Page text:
One of the perks of being a food editor is that I get to invite myself to interesting dinners.
Glamour is not always on the menu, but eccentricity most certainly is.
Friday night was a prime example.
A colleague heard an interview on NPR with a Tufts University student who has been getting a lot of publicity for his “Gleaner’s Kitchen” project. He’s a dumpster diver, a free-gan, who routinely feeds people garbage and dreams of creating a space, The Gleaner’s Kitchen, where the food is free and the creativity is ripe.
He has a really wonderful way of talking about turning “waste into wealth,” subverting systems that disrupt access to food, and participating in traditions of gleaning and feeding people the predate the supermarket.
My curiosity was piqued, so I got on the gmail and secured a dinner invitation for myself and a few friends.
It’s always a little nerve-wracking going to a stranger’s home for dinner (which I find myself in the routine of doing rather often and highly recommend). The assumption, generally, though is that while conversation might be halting and seasonings or servings might be foreign, a host is not going to serve garbage to his guests.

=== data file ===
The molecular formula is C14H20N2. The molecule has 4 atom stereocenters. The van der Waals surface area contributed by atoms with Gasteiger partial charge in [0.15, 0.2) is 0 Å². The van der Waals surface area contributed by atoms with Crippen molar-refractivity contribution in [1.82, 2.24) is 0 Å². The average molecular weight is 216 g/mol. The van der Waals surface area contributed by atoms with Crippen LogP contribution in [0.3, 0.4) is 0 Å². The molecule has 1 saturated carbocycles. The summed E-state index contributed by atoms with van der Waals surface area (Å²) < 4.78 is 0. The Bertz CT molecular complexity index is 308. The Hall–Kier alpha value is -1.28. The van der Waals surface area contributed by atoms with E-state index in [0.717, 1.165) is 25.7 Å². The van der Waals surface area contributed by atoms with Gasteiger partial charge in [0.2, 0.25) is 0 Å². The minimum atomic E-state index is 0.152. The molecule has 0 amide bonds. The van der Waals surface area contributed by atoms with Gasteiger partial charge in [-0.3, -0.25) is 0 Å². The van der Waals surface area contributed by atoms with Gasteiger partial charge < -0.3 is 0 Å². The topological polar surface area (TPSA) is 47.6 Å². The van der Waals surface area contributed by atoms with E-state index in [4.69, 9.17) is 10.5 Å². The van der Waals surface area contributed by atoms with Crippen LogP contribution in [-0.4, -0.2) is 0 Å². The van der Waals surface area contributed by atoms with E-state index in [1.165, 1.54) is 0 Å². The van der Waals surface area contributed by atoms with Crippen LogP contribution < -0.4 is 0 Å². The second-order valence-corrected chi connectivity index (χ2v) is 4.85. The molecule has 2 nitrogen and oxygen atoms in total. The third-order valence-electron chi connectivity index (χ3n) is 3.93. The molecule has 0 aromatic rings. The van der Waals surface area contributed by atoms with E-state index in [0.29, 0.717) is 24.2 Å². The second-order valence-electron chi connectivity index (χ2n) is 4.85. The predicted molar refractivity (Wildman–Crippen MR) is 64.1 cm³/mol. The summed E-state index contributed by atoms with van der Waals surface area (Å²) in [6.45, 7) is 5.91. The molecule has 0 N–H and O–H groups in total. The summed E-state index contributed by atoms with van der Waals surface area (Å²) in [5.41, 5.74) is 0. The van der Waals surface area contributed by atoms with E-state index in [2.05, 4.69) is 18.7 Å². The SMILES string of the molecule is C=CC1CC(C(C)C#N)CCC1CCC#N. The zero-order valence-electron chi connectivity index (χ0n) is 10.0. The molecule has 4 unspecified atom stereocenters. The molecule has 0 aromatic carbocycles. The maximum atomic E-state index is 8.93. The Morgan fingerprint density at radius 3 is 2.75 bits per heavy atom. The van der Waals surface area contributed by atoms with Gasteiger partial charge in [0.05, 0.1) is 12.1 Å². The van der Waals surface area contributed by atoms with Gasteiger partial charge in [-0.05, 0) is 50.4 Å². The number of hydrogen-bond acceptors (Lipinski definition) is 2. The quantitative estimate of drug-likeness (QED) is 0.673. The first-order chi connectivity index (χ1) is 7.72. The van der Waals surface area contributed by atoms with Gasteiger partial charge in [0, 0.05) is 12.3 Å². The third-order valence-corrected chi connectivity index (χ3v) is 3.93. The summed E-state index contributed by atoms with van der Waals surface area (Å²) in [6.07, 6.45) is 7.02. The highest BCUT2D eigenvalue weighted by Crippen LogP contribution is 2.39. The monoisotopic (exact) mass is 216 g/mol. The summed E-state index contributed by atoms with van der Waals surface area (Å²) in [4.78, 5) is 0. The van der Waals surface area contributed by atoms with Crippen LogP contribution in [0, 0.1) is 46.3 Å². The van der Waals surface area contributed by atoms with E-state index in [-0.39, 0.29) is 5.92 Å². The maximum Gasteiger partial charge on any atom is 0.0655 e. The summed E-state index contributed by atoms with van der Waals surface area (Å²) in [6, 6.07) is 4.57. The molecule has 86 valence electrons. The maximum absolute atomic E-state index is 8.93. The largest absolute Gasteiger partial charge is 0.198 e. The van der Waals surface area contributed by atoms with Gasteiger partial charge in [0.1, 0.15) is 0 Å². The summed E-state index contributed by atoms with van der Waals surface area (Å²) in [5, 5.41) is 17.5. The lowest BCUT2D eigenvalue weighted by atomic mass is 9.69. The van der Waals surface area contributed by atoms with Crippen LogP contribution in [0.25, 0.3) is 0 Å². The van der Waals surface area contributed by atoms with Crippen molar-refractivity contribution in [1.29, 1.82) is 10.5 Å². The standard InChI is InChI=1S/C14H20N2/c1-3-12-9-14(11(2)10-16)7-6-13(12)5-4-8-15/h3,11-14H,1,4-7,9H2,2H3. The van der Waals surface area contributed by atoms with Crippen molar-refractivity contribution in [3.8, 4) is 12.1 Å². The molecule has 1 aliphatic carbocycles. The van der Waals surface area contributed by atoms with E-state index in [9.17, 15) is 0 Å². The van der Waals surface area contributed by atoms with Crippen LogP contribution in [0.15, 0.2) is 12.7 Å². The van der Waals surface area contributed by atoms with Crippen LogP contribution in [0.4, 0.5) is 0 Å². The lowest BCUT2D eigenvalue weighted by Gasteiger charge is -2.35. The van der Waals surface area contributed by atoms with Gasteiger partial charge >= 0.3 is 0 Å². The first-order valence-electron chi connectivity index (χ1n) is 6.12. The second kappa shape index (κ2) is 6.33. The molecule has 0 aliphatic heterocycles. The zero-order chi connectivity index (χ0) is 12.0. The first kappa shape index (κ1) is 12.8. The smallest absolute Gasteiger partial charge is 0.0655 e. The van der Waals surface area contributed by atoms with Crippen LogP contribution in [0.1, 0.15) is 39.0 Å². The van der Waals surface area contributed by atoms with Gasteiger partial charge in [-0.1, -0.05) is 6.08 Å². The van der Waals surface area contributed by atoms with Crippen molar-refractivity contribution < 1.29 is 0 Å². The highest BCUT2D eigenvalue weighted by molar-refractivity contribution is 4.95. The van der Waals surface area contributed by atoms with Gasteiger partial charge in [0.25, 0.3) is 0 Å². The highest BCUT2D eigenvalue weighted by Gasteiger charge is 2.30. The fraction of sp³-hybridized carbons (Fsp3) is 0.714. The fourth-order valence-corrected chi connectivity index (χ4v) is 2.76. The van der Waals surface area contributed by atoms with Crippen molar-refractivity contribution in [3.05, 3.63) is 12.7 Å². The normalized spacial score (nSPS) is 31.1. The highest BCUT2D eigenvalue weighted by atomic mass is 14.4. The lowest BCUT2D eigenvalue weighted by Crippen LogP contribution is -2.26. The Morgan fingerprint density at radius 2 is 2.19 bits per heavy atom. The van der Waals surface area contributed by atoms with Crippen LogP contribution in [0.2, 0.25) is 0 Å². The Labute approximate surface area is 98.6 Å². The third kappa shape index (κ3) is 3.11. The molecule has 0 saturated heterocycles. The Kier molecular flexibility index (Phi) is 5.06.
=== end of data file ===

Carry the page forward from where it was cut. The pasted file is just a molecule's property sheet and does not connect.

Garbage, of course, was exactly what everyone knew was Friday’s menu raison d’etre.
This garbage though was name-brand and high-end. It came from Whole Foods and Trader Joe’s, establishments which throw away thousands of dollars of groceries every night for various reasons, spoilage not necessarily being the primary one.
The Gleaner’s Kitchen in its current incarnation is a Tufts University affinity house. My friends and I Friday joined ten or so “Crafties” for their regular Friday evening feast. We had lamb ribs, and sauteed vegetables, curried lentils and rice. Kick-Ass cupcakes and pear cider. It was quite a spread, all completely edible. I still haven’t gotten sick.
It also was a menu informed not by what we wanted, but by what was available. This philosophy of cookery has been getting a lot of play for its seasonality recently, but it’s especially interesting to think about it in terms of economics. That version might be even more ancient than the seasonal/local variety.
After my garbage dinner I don’t think I’m going to become a full-time dumpster-diving anarchist free-gan any time soon, but I am intrigued by the idea of taking a closer look at the waste I and my community leave in our wakes. With curiosity and ingenuity, there might just be wealth there.